By using this site, you agree to our updated Privacy Policy and our Terms of Use. Manage your Cookies Settings.
443,760 Members | 1,644 Online
Bytes IT Community
+ Ask a Question
Need help? Post your question and get tips & solutions from a community of 443,760 IT Pros & Developers. It's quick & easy.

Patent 863 blocks Web Services - Open Source implications

P: n/a
I've developed a new form of client-based, secure 'Web Memory' that
uses the JAVA or dotNET VM to launch a 'terminate and stay
resident' program fragment that maintains persistence between web
pages by program reloading. Web Memory is the basis for an Open Source
e-commerce front end that could reduce web congestion and simplify
online shopping.

If too many people use this technique, then it will not work for
anyone. Bandwidth for Web Memory is now protected by US Patent
6,636,863, granted to me on Oct. 21, 2003 - <STRONG>it appears to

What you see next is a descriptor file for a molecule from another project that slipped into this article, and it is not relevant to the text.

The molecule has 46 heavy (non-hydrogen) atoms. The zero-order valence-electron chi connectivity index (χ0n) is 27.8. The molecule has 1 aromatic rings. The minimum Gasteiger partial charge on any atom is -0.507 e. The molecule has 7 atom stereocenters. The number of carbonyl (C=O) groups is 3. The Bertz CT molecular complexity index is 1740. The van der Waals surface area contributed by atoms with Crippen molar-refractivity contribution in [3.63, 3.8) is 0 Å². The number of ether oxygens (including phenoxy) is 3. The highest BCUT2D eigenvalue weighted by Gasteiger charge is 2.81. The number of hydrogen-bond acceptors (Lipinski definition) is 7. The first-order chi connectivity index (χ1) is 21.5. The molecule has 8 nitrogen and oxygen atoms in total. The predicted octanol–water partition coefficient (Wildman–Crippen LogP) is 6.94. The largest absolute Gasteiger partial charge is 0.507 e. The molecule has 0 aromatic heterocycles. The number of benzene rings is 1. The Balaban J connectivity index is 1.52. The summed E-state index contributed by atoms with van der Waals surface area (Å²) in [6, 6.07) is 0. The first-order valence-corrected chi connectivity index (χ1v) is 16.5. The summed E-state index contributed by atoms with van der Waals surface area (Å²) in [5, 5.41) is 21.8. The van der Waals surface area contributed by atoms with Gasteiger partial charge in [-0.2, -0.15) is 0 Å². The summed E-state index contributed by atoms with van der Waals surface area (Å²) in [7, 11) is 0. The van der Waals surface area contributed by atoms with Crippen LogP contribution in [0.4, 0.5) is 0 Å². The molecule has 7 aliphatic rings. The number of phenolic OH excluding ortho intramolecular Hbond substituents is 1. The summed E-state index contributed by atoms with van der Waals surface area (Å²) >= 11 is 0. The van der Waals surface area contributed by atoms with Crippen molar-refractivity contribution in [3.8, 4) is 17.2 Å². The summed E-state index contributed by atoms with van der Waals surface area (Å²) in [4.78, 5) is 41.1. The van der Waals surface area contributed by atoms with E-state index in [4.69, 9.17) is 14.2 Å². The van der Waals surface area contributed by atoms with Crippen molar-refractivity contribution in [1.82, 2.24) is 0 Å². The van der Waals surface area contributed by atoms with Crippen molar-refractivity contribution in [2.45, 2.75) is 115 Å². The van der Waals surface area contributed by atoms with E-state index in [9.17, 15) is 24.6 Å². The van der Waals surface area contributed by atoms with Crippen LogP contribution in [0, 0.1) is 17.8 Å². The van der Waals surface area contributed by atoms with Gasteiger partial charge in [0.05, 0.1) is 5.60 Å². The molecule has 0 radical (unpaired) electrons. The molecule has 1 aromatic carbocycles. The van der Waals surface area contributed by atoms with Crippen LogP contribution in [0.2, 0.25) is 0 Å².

describe Web Services as well as Web Memory, and could extend to
portions of the Internet</STRONG>.

A web-based operating system might be possible. I am releasing this
application of Web Memory also to Open Source.

Information:
http://209.87.142.42/webmemory/

Background:
* I filed for a US patent in September, 1999. There are years of
waiting before the US Patent and Trademark Office can even begin to
process an application - during this time, the ideas of my patent were
developed independently by the Internet community, as Web Services.

* I originally published in June of 2000 on javaboutique
(http://javaboutique:internet.com/art...art/index.html) and
released the code for an e-commerce front end as Open Source.

* The article was mirrored on Linux Today
(http://linuxtoday.com/news/2000070200204OSSW).

* On Oct. 21, 2003, after a lengthy process including a quality review
by a number of patent examiners, I was granted US Patent 6,636,863
based on this work (to read the text, go to
http://patft.uspto.gov/netahtml/srchnum.htm and input the patent
number).

* Web Memory is secure, client-based, user-specific memory, based in
the JAVA VM present in computers, cell phones, Palm Pilots and chips.
It works in dotNET as well. The bandwidth for this technique has been
protected by patent. Is the method useful to the Open Source community?

Lane Friesen
e-mail: lanefriesen (at) hotmail.com

Jul 20 '05 #1
Share this question for a faster answer!
Share on Google+

This discussion thread is closed

Replies have been disabled for this discussion.